Environmental justice is not simply about toxic facilities and polluting industries, but about place-based determinants that influence people’s quality of life. From the availability of quality food to the decreased options for public transportation, power dynamics consistently shape the capabilities people have based on factors outside their control. In the growing age of the city, understanding the effects such choices have on people will greatly contribute to improved targeting and leveraging synergies for positive cumulative impact.

[1] Spirn, Anne. 2005. Restoring Mill Creek: Landscape Literacy, Environmental Justice and City Planning and Design. Landscape Research, Vol. 30, No. 3, 395 – 413, July.

[2] Bullard RD. 1996. Symposium: the legacy of American apartheid and environmental racism. St. Joh’s J. Leg. Comment. 9:445-74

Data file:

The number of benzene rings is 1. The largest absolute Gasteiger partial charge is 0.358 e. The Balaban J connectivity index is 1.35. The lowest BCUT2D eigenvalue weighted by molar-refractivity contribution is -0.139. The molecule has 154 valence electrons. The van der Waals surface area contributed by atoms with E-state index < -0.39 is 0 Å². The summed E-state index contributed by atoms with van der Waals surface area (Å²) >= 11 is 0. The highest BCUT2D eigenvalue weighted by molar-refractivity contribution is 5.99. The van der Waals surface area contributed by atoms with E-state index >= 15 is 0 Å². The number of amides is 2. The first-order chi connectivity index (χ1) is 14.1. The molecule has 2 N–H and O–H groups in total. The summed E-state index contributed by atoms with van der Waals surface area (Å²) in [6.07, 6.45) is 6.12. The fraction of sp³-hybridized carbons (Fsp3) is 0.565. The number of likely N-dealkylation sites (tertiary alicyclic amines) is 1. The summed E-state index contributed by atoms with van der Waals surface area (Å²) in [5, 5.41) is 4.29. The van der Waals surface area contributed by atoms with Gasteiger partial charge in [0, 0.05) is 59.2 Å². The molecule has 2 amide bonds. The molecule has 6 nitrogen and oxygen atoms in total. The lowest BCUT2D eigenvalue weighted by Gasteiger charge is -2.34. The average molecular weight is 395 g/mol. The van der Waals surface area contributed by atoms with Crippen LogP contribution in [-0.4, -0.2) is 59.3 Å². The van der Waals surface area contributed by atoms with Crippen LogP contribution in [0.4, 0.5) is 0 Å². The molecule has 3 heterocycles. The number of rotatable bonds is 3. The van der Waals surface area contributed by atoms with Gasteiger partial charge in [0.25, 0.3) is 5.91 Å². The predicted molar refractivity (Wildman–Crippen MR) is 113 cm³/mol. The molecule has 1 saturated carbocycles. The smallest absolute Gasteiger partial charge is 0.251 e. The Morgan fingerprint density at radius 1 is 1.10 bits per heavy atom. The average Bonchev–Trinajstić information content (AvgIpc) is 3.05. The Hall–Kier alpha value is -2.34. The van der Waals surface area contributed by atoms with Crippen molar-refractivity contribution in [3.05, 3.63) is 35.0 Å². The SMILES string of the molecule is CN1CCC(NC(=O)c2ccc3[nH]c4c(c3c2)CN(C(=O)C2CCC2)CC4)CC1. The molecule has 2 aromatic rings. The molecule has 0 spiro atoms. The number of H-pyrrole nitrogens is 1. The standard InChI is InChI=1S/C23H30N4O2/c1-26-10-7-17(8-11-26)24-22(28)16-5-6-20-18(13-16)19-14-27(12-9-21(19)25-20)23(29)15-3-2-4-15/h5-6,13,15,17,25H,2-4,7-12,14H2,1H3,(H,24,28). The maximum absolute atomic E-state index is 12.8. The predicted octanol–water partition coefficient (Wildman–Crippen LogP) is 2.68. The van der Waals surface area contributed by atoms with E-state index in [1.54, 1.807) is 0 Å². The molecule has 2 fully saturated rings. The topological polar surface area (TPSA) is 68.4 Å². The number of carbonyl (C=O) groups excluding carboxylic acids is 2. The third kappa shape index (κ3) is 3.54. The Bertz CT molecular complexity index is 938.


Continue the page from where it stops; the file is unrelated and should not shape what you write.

[3] Pastor, M. J. Saad, R. Morello-Frosh. 2007. Still Toxic After All These Years: Air Quality and

Environmental Justice in the San Francisco Bay Area. Center for Justice, Tolerance &

Community, University of California, Santa Cruz.

[4] Water and Environmental Justice. 2012. The Pacific Institute

[5] Corburn, J. 2005. Street Science.

[6] Brulle, R. & Pellow, David. 2005. Environmental Justice: Human Health and Environmental Inequalities. Annual Reviews Public Health. 27:103-24